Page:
Tom (who thinks that creationism is a stupidity) had several answers. First, he said that in a liberal democratic state many of us feel uneasy with many decisions – but we still have to accept them, as long as they are the outcome of a democratic decision-making process. Then he thought again, and he asked me why the teaching of evolutionism in public schools, in a democratic state, should be regarded as necessary, as long as the citizens rejected it through a fair and democratic process. And then he thought again. His final answer was that the only way to save evolutionism in such a case is to declare that some basic scientific education (evolutionism included) is necessary for citizenship.

Moreover, He told me that my solution is not exactly neutral – but it is a triumph for evolutionism. This is so because my solution accepts the teaching of evolutionism in biology classes, but it sends creationism from scientific to religious textbooks – and this is not quite a neutral answer. On the contrary, it safeguards evolutionism, while at the same time it diminishes the importance of creationism.

The discussion was long enough and it was late – we didn’t finish it. But I have two answers to Tom Christiano’s ideas.

First, to declare some basic scientific knowledge as necessary for citizenship seems a very controversial idea. I’m not saying that it is impossible to defend it – I’m just saying that there is much to be said in its favor. Moreover, if we accept this proposal, I do not see any reason to reject other proposed requirements for citizenship – for example, some basic knowledge in religious matters, or some basic moral knowledge, and so on. There are good arguments for supporting such requirements, but I will not discuss them here. I would rather say that it seems to me hard to defend some basic scientific knowledge as a requirement for citizenship, while rejecting the same status to basic moral or religious knowledge. And if we accept all these requirements for citizenship – then Christiano’s outcome is the same with my proposal’s outcome: evolutionism and creationism should both be taught in public schools.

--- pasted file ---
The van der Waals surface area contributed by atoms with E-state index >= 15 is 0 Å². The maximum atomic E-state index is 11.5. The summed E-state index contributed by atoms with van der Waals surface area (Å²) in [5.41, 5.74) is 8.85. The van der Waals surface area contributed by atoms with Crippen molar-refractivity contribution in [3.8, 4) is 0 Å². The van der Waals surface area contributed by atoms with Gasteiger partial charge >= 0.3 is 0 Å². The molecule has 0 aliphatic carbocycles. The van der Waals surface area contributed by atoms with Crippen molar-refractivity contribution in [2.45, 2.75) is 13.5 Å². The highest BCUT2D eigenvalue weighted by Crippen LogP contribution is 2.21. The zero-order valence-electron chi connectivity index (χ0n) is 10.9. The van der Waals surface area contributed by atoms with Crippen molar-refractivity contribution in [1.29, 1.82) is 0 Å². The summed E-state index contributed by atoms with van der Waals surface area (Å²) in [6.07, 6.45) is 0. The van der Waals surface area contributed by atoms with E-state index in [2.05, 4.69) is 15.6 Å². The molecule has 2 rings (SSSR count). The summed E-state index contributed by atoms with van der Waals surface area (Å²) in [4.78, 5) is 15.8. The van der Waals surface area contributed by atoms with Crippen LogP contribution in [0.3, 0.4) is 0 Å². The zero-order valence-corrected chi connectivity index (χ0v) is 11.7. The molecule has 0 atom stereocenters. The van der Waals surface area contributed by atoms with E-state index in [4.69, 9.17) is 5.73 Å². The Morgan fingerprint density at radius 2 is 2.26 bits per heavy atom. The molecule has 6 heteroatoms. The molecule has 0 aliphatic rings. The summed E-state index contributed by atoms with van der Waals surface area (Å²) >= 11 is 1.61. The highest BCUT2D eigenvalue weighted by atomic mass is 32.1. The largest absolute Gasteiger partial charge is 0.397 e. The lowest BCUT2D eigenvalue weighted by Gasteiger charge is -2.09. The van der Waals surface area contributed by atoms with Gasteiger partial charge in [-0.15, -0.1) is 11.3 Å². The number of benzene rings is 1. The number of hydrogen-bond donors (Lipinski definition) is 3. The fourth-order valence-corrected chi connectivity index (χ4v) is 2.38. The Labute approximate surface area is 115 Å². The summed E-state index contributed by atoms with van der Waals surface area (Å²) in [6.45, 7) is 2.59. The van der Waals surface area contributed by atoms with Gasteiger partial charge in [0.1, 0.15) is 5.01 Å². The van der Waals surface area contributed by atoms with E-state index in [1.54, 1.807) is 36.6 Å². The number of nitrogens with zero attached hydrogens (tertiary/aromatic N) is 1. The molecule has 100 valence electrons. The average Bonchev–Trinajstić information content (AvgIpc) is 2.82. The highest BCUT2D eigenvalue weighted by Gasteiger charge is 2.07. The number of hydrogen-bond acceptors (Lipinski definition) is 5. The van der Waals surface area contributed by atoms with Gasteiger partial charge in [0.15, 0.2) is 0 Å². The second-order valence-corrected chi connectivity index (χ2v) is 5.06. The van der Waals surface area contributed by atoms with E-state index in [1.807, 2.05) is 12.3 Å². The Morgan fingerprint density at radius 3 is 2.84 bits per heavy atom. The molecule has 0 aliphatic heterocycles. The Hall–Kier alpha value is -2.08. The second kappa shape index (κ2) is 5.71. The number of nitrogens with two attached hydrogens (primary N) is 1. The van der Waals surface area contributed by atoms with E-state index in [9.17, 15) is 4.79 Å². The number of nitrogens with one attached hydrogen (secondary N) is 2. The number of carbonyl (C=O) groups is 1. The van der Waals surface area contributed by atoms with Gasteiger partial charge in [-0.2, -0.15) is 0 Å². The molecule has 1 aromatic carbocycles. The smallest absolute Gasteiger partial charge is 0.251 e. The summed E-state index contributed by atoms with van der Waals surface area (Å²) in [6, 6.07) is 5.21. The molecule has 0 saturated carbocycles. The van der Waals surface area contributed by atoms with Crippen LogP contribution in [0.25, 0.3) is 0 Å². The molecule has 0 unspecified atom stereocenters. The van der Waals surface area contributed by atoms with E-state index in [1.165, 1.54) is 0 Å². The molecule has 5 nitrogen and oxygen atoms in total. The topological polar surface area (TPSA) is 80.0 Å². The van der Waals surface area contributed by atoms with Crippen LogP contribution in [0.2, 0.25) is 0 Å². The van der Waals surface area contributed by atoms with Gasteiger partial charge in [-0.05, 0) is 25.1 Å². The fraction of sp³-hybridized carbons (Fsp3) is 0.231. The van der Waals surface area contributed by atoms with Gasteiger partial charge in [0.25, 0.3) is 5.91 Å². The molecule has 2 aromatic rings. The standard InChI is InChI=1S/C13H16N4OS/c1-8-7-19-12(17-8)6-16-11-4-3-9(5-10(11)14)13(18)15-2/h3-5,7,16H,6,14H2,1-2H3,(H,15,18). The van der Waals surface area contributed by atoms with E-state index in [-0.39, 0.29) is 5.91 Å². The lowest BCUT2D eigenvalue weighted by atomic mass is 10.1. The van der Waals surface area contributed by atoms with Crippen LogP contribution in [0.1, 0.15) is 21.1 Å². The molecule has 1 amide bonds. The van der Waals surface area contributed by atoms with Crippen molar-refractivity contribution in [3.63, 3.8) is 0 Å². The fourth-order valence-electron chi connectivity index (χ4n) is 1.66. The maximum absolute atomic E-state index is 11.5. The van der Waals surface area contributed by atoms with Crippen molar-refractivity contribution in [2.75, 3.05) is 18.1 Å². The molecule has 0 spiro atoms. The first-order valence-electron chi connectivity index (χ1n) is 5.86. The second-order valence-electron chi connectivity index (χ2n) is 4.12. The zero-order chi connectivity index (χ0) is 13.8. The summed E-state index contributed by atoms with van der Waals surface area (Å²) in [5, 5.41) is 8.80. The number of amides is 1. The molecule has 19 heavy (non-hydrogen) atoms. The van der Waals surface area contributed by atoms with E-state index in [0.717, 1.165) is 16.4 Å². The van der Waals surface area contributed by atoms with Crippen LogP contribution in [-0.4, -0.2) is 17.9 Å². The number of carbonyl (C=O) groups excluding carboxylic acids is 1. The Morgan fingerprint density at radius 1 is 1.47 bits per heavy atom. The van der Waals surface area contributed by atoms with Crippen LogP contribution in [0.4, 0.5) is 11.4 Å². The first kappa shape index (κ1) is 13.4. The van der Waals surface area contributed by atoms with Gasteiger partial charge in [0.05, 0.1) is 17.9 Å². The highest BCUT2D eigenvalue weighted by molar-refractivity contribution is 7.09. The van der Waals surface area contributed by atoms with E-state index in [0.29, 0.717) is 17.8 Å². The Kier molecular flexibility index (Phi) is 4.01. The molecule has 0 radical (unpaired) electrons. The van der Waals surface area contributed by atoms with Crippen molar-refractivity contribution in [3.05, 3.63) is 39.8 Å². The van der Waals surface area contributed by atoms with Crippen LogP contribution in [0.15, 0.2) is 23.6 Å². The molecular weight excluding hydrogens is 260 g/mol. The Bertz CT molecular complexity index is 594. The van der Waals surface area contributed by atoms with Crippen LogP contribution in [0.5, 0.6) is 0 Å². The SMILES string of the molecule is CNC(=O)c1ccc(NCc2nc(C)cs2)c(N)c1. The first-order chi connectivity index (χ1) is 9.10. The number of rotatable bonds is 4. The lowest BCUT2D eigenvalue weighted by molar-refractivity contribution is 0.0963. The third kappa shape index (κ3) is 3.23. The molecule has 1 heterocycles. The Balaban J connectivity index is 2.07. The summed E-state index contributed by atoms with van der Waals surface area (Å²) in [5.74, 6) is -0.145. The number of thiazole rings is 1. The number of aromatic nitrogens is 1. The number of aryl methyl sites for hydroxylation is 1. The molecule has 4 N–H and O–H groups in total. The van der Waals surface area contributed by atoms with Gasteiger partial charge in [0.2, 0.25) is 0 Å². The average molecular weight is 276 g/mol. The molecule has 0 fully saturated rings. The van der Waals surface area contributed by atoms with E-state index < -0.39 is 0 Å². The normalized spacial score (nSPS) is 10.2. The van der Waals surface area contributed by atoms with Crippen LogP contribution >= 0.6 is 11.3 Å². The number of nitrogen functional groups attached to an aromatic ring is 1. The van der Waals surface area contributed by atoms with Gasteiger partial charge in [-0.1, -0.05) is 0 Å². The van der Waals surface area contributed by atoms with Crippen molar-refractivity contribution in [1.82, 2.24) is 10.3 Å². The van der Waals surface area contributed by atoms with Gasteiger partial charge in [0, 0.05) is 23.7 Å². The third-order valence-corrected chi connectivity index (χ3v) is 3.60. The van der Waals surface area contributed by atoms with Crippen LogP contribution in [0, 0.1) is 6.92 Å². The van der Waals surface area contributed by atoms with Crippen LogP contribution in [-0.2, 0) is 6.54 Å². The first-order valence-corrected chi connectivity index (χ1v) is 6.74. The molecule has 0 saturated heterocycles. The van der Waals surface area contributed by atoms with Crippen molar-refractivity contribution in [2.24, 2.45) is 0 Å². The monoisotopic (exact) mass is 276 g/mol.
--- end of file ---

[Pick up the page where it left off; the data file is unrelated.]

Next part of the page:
Second, I do not agree with Tom’s critique, according to which my proposal is not neutral – because it favors evolutionism, by making it the single theory taught in biology classes. First, I think that I can explain to creationists that they don’t really want to see their theory taught in biology classes: they don’t accept this kind of science, so they shouldn’t care about it. They can teach evolutionism in religious classes – however these classes might be called (why not a distinct class, of “creationist biology” – indeed, “what’s in a name?”). There is, of course, the problem of the status of these classes. But I think there could be ways of solving this problem. We can device different combinations between “obligatory”, “optional” and “facultative” classes for both biology and religion. So the problem of neutrality could be in principle solved.

I am happy to see that me and Tom Christiano both agree with the outcome (evolutionism and religion should be both taught in schools). It is true that we have different ways of reaching this conclusion. But the debate is not over yet – or so I hope.